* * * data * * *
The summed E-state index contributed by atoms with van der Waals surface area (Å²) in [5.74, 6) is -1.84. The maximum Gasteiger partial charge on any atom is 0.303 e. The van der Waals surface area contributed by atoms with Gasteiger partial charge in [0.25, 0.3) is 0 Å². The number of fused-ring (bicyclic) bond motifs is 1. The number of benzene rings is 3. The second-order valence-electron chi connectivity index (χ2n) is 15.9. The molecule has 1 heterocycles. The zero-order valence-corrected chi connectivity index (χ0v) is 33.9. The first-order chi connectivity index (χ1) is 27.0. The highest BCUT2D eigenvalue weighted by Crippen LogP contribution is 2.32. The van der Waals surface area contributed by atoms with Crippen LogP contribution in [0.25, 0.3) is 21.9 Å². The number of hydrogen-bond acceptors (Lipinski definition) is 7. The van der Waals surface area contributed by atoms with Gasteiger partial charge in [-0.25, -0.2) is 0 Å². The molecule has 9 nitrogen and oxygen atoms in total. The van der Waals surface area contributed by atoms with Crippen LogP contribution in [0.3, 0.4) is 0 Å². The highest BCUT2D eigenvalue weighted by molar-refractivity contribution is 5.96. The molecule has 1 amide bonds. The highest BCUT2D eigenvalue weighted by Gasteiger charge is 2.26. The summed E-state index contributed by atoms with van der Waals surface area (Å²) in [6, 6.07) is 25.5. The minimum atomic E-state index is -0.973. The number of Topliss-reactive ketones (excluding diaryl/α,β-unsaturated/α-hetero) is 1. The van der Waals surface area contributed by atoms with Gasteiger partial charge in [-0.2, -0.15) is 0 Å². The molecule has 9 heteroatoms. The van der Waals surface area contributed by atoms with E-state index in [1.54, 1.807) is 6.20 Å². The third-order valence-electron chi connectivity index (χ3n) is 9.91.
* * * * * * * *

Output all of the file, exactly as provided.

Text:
The summed E-state index contributed by atoms with van der Waals surface area (Å²) in [5.74, 6) is -1.84. The maximum Gasteiger partial charge on any atom is 0.303 e. The van der Waals surface area contributed by atoms with Gasteiger partial charge in [0.25, 0.3) is 0 Å². The number of fused-ring (bicyclic) bond motifs is 1. The number of benzene rings is 3. The second-order valence-electron chi connectivity index (χ2n) is 15.9. The molecule has 1 heterocycles. The zero-order valence-corrected chi connectivity index (χ0v) is 33.9. The first-order chi connectivity index (χ1) is 27.0. The highest BCUT2D eigenvalue weighted by Crippen LogP contribution is 2.32. The van der Waals surface area contributed by atoms with Crippen LogP contribution in [0.25, 0.3) is 21.9 Å². The number of hydrogen-bond acceptors (Lipinski definition) is 7. The van der Waals surface area contributed by atoms with Gasteiger partial charge in [-0.25, -0.2) is 0 Å². The molecule has 9 nitrogen and oxygen atoms in total. The van der Waals surface area contributed by atoms with Crippen LogP contribution in [0.3, 0.4) is 0 Å². The highest BCUT2D eigenvalue weighted by molar-refractivity contribution is 5.96. The molecule has 1 amide bonds. The highest BCUT2D eigenvalue weighted by Gasteiger charge is 2.26. The summed E-state index contributed by atoms with van der Waals surface area (Å²) in [6, 6.07) is 25.5. The minimum atomic E-state index is -0.973. The number of Topliss-reactive ketones (excluding diaryl/α,β-unsaturated/α-hetero) is 1. The van der Waals surface area contributed by atoms with Gasteiger partial charge in [-0.2, -0.15) is 0 Å². The molecule has 9 heteroatoms. The van der Waals surface area contributed by atoms with E-state index in [1.54, 1.807) is 6.20 Å². The third-order valence-electron chi connectivity index (χ3n) is 9.91.